The dilemma of treating pain

Vice Squad

Vice President Cheney recently visited the hospital when he experienced shortness of breath. This was apparently a minor crisis, but it demonstrates the dilemma of treating pain with non-steroidal anti-inflammatory drugs (NSAIDs).

Representatives for Mr. Cheney told the New York Times that the VP’s shallow breathing was the result of fluid buildup in his lungs, caused by an anti-inflammatory drug. He’d been using the drug to address pain from chronic foot problems that include tendonitis and possibly gout.

As most people are aware, Mr. Cheney’s health is complicated by a serious heart condition that’s being treated with a host of drugs, according to the Times. But if his foot pain is mostly gout related, maybe someone from his medical team will have the wisdom to add a simple home remedy to his drug regimen.

Bowl of cherries

An HSI member named Max apparently has something in common with the Vice President. Max recently sent an e-mail with this simple request: “What is good for Gout?”

To answer that question I’ll start with the culprit: uric acid.

Most gout patients have inherited a genetic condition that inhibits the excretion of uric acid. Kidney failure and a high intake of diuretic drugs or diuretic foods (such as liver) can also cause this problem. The other precursor of gout – the excessive production of uric acid – is triggered by hereditary factors too, as well as excessive alcohol consumption and obesity.

In the e-Alert “Bowl of Cherries” (1/28/04), I told you about a colleague of mine here at HSI named Ramsey who has coped with gout for several years. When Ramsey was first diagnosed he did some research and came across what was described as an old wives tale: Cherries relieve gout. The source he found said to eat two pounds of cherries at the onset of an attack. That’s a lot of cherries, but when he tried it, the duration of his gout attacks was cut in half.

Ramsey also found helpful advice from a book, titled “Getting Rid of Gout: A Guide to Management and Prevention” by Bryan Emerson (Oxford University Press, 1996), which has information about foods that can trigger gout attacks (such as fish, broccoli, asparagus, coffee and orange juice), and tips for lessening the effects of an attack (such as drinking cherry juice, in addition to eating cherries). Drinking lots of water also helps flush uric acid from the system.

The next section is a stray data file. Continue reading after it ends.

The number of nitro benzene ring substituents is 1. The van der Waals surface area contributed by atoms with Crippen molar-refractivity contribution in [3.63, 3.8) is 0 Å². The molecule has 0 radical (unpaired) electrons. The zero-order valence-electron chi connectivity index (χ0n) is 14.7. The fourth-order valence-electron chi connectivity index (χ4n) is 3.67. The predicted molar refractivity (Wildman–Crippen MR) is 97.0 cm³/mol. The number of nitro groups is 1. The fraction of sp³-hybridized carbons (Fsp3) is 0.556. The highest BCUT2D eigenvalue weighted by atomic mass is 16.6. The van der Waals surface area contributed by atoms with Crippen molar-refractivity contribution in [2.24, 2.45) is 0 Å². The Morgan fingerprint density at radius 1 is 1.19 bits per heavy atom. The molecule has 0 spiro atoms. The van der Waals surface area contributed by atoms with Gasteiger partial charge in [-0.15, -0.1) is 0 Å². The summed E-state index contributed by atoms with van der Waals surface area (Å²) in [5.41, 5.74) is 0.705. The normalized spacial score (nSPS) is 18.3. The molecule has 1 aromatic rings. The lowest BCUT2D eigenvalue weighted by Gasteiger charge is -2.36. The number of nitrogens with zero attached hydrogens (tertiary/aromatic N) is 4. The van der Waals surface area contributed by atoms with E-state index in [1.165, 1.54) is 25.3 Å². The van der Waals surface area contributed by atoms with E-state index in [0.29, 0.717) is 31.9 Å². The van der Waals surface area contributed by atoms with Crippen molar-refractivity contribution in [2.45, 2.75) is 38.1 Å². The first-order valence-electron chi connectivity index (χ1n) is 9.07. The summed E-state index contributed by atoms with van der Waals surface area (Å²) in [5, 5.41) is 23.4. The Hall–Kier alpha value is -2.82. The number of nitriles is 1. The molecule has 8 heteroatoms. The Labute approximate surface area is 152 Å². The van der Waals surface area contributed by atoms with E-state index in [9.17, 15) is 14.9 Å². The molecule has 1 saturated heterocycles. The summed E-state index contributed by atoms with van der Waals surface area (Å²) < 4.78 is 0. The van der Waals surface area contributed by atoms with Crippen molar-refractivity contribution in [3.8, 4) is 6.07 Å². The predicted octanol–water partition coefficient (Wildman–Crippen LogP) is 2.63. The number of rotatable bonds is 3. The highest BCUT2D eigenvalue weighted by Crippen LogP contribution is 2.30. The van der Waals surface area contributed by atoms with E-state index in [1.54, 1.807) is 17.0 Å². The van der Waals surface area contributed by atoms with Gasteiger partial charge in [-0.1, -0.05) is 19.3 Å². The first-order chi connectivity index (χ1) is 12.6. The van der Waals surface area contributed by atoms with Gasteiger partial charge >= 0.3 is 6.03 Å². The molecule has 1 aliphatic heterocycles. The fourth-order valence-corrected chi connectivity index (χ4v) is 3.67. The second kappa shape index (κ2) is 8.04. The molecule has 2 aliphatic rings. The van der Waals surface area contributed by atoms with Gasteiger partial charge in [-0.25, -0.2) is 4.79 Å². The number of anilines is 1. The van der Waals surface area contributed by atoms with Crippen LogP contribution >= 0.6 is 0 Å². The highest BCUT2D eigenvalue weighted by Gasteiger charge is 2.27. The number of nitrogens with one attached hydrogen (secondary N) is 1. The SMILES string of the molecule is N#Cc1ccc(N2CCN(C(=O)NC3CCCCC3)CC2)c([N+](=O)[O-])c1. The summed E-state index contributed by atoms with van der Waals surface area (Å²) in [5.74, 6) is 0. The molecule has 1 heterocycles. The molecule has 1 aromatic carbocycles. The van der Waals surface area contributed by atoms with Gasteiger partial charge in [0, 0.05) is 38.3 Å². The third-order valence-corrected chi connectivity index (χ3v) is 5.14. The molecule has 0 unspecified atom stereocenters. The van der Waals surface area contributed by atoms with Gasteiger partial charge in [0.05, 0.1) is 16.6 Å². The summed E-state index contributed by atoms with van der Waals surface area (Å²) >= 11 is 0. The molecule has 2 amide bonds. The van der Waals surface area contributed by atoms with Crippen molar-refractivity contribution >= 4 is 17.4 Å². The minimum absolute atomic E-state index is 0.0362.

Organ meat is another trigger that Ramsey has to steer clear of. In fact, high protein diets in general can increase uric acid production and aggravate gout symptoms.

Cherry helpers
In previous e-Alerts I’ve shared messages from HSI members who have found natural ways to treat gout.

A member named Ernie wrote: “Celery seed will stop gout attacks, and it has many other benefits.” Several other members wrote to suggest using celery seed, which can be taken in extract form. In addition to gout relief, celery seed is also reputed to reduce inflammation, calm muscle spasms and fight bacteria.

Another botanical used to reduce gout pain is extract of juniper, rich in antioxidant flavonoids. A member named Lee writes: “A friend who also has gout suggested Juniper. It works well for me and relief is usually within a few hours! I take 2,500 mg capsules 2 or 3 times the first day. I then take 1 cap. 3x/day until the pain is gone completely, rarely more that 3 days.”

A visit to the chiropractor was so effective for a member named Kris that she categorizes it as a cure. And practicing yoga might lead to relief, according to a member named CL who says, “I teach the Bikram Style of Hatha Yoga and I have seen many students heal their gout pain thru Yoga.”

I find it hard to picture Vice President Cheney doing yoga, but you never know; pain is a powerful motivator.

“Cheney Makes a Morning Trip to the Hospital” David E. Sanger and Lawrence K. Altman, The New York Times, 1/10/06,